A seemingly never-ending stream of gloomy numbers sent the stock markets into a tailspin and exposed the fault lines in economic thinking across the 18-country euro area.
ECB chief Mario Draghi insisted that growth depends on reforms by governments, but also sent a strong signal that the central bank could ramp up stimulus for the economy.
"We are ready to alter the size and/or the composition of our unconventional interventions, and therefore of our balance sheet, as required," he said in a speech in Washington.
Also, Germany's leading think-tanks called for a boost in spending to revive growth, providing grist for a campaign against EU budgetary rigour by French President Francois Hollande.
On the sidelines of the World Bank and International Monetary Fund meetings in Washington, Draghi and German Finance Minister Wolfgang Schäuble differed over how to pull the eurozone out of its economic quagmire.
The waves of gloomy data last week were relentless.
Germany, in particular, on which much of the European economy depends, was hit by unexpectedly sharp drops in factory orders and industrial output and a slump in exports.
On top of this, the country's leading economic institutes cut sharply their growth forecasts for both this year and next.
This and prevailing international tensions sent shivers through stock markets, with European stocks and the euro falling sharply.
IMF chief Christine Lagarde, who has already referred to a risk of deflation in the eurozone, warned that there was a 35-40% chance of the region slipping back into recession.
The IMF cut its forecasts for euro-area growth to 0.8% for 2014 and 1.3% in 2015.
And in Paris, the Organisation for Economic Cooperation and Development also pointed to a weak outlook for growth in the eurozone, and in Germany in particular.
Until recently, Germany had managed to escape the worst of the eurozone crisis, thanks to difficult and painful reforms pushed through a few years ago.
Notching up growth while most of its eurozone partners were mired in recession, Berlin has persistently argued that other countries have no choice but to follow the path of budget rigour, or austerity, too.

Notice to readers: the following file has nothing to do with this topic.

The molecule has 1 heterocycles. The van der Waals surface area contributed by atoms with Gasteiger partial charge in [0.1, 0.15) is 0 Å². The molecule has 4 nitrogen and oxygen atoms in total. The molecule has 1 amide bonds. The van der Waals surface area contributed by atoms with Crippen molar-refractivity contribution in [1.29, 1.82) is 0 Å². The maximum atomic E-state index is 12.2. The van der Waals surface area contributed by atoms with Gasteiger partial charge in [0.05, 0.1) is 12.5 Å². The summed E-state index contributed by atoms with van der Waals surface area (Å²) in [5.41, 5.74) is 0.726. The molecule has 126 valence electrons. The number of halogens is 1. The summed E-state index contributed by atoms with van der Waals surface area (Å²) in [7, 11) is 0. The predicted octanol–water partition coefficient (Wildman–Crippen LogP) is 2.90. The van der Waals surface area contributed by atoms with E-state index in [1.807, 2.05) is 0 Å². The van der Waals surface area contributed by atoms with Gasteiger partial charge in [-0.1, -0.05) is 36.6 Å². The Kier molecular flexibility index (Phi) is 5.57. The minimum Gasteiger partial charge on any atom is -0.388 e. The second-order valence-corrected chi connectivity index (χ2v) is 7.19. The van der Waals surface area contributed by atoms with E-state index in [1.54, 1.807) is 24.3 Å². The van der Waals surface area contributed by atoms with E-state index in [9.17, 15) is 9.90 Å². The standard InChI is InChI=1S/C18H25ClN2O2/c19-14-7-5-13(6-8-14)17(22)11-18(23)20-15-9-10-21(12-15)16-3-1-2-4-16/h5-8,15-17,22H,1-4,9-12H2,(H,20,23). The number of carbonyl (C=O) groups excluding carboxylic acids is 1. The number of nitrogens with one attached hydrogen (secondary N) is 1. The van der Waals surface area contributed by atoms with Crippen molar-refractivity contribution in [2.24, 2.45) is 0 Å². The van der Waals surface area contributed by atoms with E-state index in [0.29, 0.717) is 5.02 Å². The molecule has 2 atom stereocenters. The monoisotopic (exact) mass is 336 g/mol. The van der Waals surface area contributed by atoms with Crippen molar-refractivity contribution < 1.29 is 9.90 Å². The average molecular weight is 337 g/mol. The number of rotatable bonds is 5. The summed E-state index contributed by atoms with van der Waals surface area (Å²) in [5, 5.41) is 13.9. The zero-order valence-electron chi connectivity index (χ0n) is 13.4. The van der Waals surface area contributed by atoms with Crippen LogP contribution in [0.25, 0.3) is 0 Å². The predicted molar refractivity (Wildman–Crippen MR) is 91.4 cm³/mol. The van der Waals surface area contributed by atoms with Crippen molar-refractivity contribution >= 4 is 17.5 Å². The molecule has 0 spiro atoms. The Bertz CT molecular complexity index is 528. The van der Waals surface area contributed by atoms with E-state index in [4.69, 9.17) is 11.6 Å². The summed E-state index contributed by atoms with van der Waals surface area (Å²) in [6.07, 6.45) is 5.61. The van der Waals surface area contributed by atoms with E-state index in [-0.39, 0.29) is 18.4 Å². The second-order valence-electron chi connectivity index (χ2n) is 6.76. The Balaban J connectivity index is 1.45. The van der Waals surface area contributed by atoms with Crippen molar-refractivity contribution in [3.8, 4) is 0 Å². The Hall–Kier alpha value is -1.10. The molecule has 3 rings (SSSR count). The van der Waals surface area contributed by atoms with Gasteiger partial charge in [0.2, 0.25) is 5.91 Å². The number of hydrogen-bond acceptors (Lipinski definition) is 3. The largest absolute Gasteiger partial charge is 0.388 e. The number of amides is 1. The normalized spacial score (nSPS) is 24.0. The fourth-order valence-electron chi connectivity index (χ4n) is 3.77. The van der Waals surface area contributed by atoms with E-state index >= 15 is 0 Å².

But amid growing signs that the German economy is also now stalling, the anti-austerity movement is gaining confidence.
At a meeting of some EU leaders in Milan this week, Hollande threw down the gauntlet to German Chancellor Angela Merkel by saying that instead of further austerity measures to trim France's budget deficit, the rules should be eased to reverse flagging growth across the eurozone.
The German think-tanks took a similar line, arguing that Germany "isn't making sufficient use of the margin for financial manoeuvre with regard to investment, such as in infrastructure."
The 18-member eurozone has the world's second-biggest economy after the United States, and the stream of bad news re ignited concern that Europe's woes could jeopardise a global recovery.
Eurozone growth stalled in the second quarter and inflation slowed to the weakest level for almost five years.
The ECB, which has repeatedly charged to the rescue in the past, has cut its interest rates to record lows and unveiled a raft of measures to inject cash into the economy.
Draghi also said that governments with stronger public finances should "exploit the available fiscal space" in EU rules.
That will rub with German Finance Minister Schaeuble who stuck to Berlin's mantra of fiscal discipline.
More growth will not be "achieved by writing checks," Schaeuble insisted, calling on Italy and France to implement "essential structural reforms" and cautioning against a further loosening of monetary policy by the ECB.
Schäuble saw dangers if some countries were to use easy money to delay necessary reforms.
"You can't always spend other people's money in a monetary union," he said.
Schäuble dismissed fears that Germany was heading for a recession.
"We don't have a recession in Germany. We have a weakening of growth," he said, blaming geopolitical risks in Ukraine and the Middle East as well as the impact of problems in the eurozone on Germany's export-orientated economy.
"We are the engine of growth in the eurozone," Schäuble said.
He appears to have the backing of Dutch Finance Minister Jeroen Dijsselbloem, who heads a group of euro-area finance ministers and who also said that governments were too reliant on the ECB.
"We should expect a little less from the central banks and a little more from the politicians," Dijsselbloem said at the IMF/World Bank meetings in Washington.